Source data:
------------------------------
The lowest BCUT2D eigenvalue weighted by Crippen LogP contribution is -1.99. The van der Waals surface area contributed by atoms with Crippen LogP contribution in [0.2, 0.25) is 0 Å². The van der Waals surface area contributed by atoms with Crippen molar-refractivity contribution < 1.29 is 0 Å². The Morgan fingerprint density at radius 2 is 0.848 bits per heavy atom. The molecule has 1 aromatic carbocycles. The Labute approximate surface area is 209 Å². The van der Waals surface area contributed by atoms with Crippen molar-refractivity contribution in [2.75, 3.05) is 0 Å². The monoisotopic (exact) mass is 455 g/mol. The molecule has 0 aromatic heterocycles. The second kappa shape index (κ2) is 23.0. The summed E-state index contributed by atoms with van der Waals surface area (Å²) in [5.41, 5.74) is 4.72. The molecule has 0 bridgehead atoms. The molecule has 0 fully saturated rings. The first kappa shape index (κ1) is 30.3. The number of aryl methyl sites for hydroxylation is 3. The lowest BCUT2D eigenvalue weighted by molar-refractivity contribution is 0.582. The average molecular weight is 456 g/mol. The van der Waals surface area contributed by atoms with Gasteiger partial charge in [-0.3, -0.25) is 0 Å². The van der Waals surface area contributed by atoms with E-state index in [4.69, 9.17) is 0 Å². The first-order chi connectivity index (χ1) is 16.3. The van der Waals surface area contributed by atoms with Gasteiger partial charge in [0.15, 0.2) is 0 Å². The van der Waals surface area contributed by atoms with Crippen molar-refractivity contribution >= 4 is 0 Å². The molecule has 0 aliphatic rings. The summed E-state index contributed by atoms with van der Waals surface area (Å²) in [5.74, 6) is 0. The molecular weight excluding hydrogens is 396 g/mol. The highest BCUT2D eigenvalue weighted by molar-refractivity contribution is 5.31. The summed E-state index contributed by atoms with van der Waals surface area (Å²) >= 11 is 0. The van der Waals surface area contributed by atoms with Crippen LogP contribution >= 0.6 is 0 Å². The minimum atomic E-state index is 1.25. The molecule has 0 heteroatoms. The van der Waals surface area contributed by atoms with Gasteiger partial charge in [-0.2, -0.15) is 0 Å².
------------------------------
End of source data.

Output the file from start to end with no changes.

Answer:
The lowest BCUT2D eigenvalue weighted by Crippen LogP contribution is -1.99. The van der Waals surface area contributed by atoms with Crippen LogP contribution in [0.2, 0.25) is 0 Å². The van der Waals surface area contributed by atoms with Crippen molar-refractivity contribution < 1.29 is 0 Å². The Morgan fingerprint density at radius 2 is 0.848 bits per heavy atom. The molecule has 1 aromatic carbocycles. The Labute approximate surface area is 209 Å². The van der Waals surface area contributed by atoms with Crippen molar-refractivity contribution in [2.75, 3.05) is 0 Å². The monoisotopic (exact) mass is 455 g/mol. The molecule has 0 aromatic heterocycles. The second kappa shape index (κ2) is 23.0. The summed E-state index contributed by atoms with van der Waals surface area (Å²) in [5.41, 5.74) is 4.72. The molecule has 0 bridgehead atoms. The molecule has 0 fully saturated rings. The first kappa shape index (κ1) is 30.3. The number of aryl methyl sites for hydroxylation is 3. The lowest BCUT2D eigenvalue weighted by molar-refractivity contribution is 0.582. The average molecular weight is 456 g/mol. The van der Waals surface area contributed by atoms with Gasteiger partial charge in [-0.3, -0.25) is 0 Å². The van der Waals surface area contributed by atoms with E-state index in [4.69, 9.17) is 0 Å². The first-order chi connectivity index (χ1) is 16.3. The van der Waals surface area contributed by atoms with Gasteiger partial charge in [0.15, 0.2) is 0 Å². The van der Waals surface area contributed by atoms with Crippen molar-refractivity contribution >= 4 is 0 Å². The molecule has 0 aliphatic rings. The summed E-state index contributed by atoms with van der Waals surface area (Å²) in [5.74, 6) is 0. The molecular weight excluding hydrogens is 396 g/mol. The highest BCUT2D eigenvalue weighted by molar-refractivity contribution is 5.31. The summed E-state index contributed by atoms with van der Waals surface area (Å²) >= 11 is 0. The van der Waals surface area contributed by atoms with Crippen LogP contribution >= 0.6 is 0 Å². The minimum atomic E-state index is 1.25. The molecule has 0 heteroatoms. The van der Waals surface area contributed by atoms with Gasteiger partial charge in [-0.2, -0.15) is 0 Å².